and transnationality. The global team of scholars brings to light Japan’s intellectual and political encounters with the peoples and cultures of Asia, in particular Turks and Persians, Hindus and Muslims of India, Mongolians and the Uyghur of Inner Asia, and Muslims in China.
Contributors include: Ian Nish, Christopher Szpilman, Sven Saaler, Selcuk Esenbel, Li Narangoa, Komatsu Hisao, Brij Tankha, Erdal Küçükyalcın, A. Merthan Dündar, Katayama Akio, Miyuki Aoki Girardelli, Klaus Röhborn, Mehmet Ölmez, Banu Kaygusuz, Oğuz Baykara, and Satō Masako.

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Edited by Ildikó Bellér-Hann, Birgit N. Schlyter and Jun Sugawara

Building on the rich scholarly legacy of Gunnar Jarring, the Swedish Turkologist and diplomat, the fourteen contributions by sixteen authors representing a variety of disciplines in the humanities and the social sciences provide an insight into ongoing research trends in Uyghur and Xinjiang Studies. In one way or other all the chapters explore how new research in the fields of history, linguistics, anthropology and folklore can contribute to our understanding of Xinjiang’s past and present, simultaneously pointing to those social and knowledge practices that Uyghurs today can claim as part of their traditions in order to reproduce and perpetuate their cultural identity.
Contributors include: Ildikó Bellér-Hann, Rahile Dawut, Arienne Dwyer, Fredrik Fällman, Chris Hann, Dilmurat Mahmut, Takahiro Onuma, Alexandre Papas, Eric Schluessel, Birgit Schlyter, Joanne Smith Finley, Rune Steenberg Jun Sugawara, Äsäd Sulaiman, Abdurishid Yakup, Thierry Zarcone.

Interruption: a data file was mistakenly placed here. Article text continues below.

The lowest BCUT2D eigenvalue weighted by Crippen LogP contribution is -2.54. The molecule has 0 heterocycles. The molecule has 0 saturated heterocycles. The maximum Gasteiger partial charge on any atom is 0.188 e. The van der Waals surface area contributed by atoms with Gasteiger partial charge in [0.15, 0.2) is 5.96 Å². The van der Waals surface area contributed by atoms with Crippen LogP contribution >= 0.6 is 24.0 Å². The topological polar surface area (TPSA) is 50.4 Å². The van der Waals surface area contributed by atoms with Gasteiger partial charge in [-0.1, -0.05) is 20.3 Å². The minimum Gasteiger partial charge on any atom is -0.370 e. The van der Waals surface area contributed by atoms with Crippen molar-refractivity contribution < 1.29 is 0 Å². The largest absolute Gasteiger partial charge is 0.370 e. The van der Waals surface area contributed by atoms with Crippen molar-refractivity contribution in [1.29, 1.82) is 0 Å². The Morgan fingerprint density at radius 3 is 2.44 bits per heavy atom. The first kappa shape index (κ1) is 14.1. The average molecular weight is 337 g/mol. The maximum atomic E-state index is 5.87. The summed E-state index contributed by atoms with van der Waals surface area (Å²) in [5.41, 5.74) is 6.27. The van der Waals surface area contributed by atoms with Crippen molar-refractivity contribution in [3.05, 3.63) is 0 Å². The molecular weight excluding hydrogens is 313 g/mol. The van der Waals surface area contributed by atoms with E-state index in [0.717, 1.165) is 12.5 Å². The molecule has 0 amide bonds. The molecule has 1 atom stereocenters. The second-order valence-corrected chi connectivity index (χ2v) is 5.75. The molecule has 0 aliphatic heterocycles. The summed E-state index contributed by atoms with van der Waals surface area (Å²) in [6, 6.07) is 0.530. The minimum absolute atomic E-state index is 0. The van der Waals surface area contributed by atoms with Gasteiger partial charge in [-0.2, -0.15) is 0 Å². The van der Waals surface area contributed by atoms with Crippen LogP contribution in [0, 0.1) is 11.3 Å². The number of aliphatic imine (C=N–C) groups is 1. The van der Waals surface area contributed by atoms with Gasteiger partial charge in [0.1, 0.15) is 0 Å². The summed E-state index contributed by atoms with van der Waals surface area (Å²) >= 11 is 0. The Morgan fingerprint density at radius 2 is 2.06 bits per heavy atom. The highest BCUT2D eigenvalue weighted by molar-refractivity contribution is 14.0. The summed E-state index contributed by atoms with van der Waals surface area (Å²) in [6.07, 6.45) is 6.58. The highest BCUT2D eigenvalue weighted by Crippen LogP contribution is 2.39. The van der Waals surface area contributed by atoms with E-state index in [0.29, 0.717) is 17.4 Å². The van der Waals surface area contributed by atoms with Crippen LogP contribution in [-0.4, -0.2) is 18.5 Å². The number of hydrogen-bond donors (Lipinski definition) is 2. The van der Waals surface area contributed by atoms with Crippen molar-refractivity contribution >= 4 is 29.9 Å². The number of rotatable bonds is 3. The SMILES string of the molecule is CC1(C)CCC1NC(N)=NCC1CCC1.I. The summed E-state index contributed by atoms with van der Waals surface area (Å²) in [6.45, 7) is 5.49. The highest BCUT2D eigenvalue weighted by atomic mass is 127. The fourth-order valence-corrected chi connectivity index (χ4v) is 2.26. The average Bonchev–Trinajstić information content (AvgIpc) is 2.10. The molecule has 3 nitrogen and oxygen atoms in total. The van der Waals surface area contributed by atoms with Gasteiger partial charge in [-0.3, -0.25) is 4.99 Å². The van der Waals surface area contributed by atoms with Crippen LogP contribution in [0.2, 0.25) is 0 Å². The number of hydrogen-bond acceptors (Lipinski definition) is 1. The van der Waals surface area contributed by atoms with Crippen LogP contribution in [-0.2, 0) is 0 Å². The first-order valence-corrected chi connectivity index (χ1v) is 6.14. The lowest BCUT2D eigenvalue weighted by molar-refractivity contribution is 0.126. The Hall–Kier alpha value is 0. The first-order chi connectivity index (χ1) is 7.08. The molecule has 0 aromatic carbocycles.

Managing Frontiers in Qing China

The Lifanyuan and Libu Revisited

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Edited by Dittmar Schorkowitz and Ning CHIA

In Managing Frontiers in Qing China, historians and anthropologists explore China's imperial expansion in Inner Asia, focusing on early Qing empire-building in Mongolia, Xinjiang, Tibet, and beyond – Central Asian perspectives and comparisons to Russia's Asian empire are included. Taking an institutional-historical and historical-anthropological approach, the essays engage with two Qing agencies well-known for their governance of non-Han groups: the Lifanyuan and Libu.
This volume offers a comprehensive overview of the Lifanyuan and Libu, revising and assessing the state of affairs in the under-researched field of these two institutions. The contributors explore the imperial policies towards and the shifting classifications of minority groups in the Qing Empire, explicitly pairing and comparing the Lifanyuan and Libu as in some sense cognate agencies. This text offers insight into how China's past has continued to inform its modern policies, as well as the geopolitical make-up of East Asia and beyond.